Local agencies merge to support teen moms
For teen moms, juggling the pressures of high school while taking care of a child can be a challenge.
That's why two local agencies in our community are teaming up to make sure they have the help they need.
The Hope Academy announced on Thursday it's merging with the Family and Children's Center.
The Academy provides schooling for teen moms in both high school academics and parenting skills.
For teen mom Nicole Cox, the Hope Academy is a place she and her daughter Gabby are welcomed and understood.
"You're not the only one, you can relate, you can definitely relate, whereas in the normal high school they don't understand what you're going through," said Cox.
So when she heard that the Hope Academy and the Family and Children's Center were merging, she knew it could only mean good things for her and the other teen moms.
"It's is a great match because as a teen mom you need the most support you can get. You can't do it alone. Even when you're 45 and have millions of dollars you can't do it alone. So it's really nice to have the backup and the support that you need," said Cox.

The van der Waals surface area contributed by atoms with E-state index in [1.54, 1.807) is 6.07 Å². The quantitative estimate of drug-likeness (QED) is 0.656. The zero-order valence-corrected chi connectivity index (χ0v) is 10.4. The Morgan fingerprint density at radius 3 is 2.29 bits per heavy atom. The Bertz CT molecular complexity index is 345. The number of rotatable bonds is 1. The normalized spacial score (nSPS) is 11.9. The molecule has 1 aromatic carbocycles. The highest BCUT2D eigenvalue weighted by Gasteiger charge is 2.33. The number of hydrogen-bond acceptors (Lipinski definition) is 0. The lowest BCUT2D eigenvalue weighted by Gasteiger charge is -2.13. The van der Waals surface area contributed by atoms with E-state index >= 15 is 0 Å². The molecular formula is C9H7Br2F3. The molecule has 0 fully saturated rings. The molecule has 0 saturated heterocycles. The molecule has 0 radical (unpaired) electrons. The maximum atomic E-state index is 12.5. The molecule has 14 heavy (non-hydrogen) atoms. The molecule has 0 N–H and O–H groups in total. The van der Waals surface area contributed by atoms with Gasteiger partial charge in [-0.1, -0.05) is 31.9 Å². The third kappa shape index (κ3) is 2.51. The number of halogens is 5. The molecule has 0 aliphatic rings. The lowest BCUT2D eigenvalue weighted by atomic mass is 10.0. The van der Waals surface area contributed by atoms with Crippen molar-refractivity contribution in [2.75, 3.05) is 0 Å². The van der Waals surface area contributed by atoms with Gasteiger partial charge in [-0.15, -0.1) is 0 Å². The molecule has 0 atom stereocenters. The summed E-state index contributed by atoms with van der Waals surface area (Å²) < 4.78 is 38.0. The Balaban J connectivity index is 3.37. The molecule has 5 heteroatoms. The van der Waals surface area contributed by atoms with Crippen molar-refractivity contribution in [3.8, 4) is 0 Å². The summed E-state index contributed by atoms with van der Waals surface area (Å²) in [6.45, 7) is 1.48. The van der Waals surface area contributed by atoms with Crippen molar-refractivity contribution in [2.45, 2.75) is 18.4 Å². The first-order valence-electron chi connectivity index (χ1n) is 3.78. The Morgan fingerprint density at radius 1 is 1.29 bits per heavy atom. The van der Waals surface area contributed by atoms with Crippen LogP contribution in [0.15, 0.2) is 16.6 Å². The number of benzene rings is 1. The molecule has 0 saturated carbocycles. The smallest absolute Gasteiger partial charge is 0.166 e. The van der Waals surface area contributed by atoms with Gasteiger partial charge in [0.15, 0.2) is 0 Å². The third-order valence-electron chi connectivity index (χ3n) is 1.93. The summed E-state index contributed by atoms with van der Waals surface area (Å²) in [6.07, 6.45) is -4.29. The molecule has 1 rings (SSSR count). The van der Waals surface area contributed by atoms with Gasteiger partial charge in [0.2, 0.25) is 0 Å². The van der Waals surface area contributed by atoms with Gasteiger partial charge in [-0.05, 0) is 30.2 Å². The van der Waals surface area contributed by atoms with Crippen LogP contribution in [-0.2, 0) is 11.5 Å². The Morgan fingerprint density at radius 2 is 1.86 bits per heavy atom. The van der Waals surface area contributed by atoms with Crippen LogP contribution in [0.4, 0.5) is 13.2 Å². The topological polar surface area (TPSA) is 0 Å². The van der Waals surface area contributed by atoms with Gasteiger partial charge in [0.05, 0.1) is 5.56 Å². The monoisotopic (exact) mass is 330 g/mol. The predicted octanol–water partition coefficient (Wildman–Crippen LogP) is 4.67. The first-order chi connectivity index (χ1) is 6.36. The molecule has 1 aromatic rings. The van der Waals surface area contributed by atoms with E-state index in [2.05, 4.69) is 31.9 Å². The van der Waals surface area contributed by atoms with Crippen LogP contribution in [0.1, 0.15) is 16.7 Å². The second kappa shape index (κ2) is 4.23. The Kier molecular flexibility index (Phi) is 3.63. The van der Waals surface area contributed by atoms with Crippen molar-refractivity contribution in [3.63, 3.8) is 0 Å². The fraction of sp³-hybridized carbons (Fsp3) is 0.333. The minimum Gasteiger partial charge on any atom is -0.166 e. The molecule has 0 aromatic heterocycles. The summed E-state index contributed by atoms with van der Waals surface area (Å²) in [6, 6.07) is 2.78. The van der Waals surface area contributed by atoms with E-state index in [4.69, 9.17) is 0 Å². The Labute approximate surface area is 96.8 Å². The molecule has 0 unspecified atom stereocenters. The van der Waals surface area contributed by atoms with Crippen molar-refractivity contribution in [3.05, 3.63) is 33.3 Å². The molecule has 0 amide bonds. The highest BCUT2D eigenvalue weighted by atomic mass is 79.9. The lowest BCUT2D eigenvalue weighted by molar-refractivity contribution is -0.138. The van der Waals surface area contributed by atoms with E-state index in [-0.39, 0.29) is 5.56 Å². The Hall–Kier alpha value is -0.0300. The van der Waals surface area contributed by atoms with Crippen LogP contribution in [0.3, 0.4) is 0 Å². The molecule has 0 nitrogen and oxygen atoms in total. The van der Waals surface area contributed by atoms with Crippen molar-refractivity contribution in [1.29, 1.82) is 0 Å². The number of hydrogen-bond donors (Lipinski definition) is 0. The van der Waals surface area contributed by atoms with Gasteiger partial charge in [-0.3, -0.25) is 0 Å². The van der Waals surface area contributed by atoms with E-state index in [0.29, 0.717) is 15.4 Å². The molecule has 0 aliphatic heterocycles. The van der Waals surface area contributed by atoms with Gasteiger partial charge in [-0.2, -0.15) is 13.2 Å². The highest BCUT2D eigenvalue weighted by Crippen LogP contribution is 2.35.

The two agencies decided to merge after their directors talked and realized how well the two non-profits complement each other.
"Hope Academy fits on that continuum of our services because they provide early intervention with teen moms to provide them with support education, parenting classes, mommy and me groups, things like that really designed to strengthen that family unit," said Mike Boehm, the president and CEO of Family and Children's Center.
It will also provide financial stability in a time when funding is hard to come by.
"We want to become financially stable and sustainable. Self-sustaining. We want to reach more teen moms, we certainly have room in the program," said Tricia Brainard.
It's a goal that will ensure moms like Cox have a place to turn, a place that will support them and help them look forward to their future.
"Education. If you don't have it, you don't want to be working at McDonald's or Burger King for the rest of your life and I think that it gives us what we need. We have to be pushing. I had the opportunity to graduate six moths early. That's exactly what I'm doing. I'm starting college early," said Cox.
Hope Academy will move into the Family and Children's Center on Main Street by Jan. 1.
About 10 to 15 moms attend the academy every semester.
The Family and Children's Center says on average only about 50 percent of teen moms graduate in a regular school setting.
But for moms attending the Hope Academy, the graduation rate is 100 percent.
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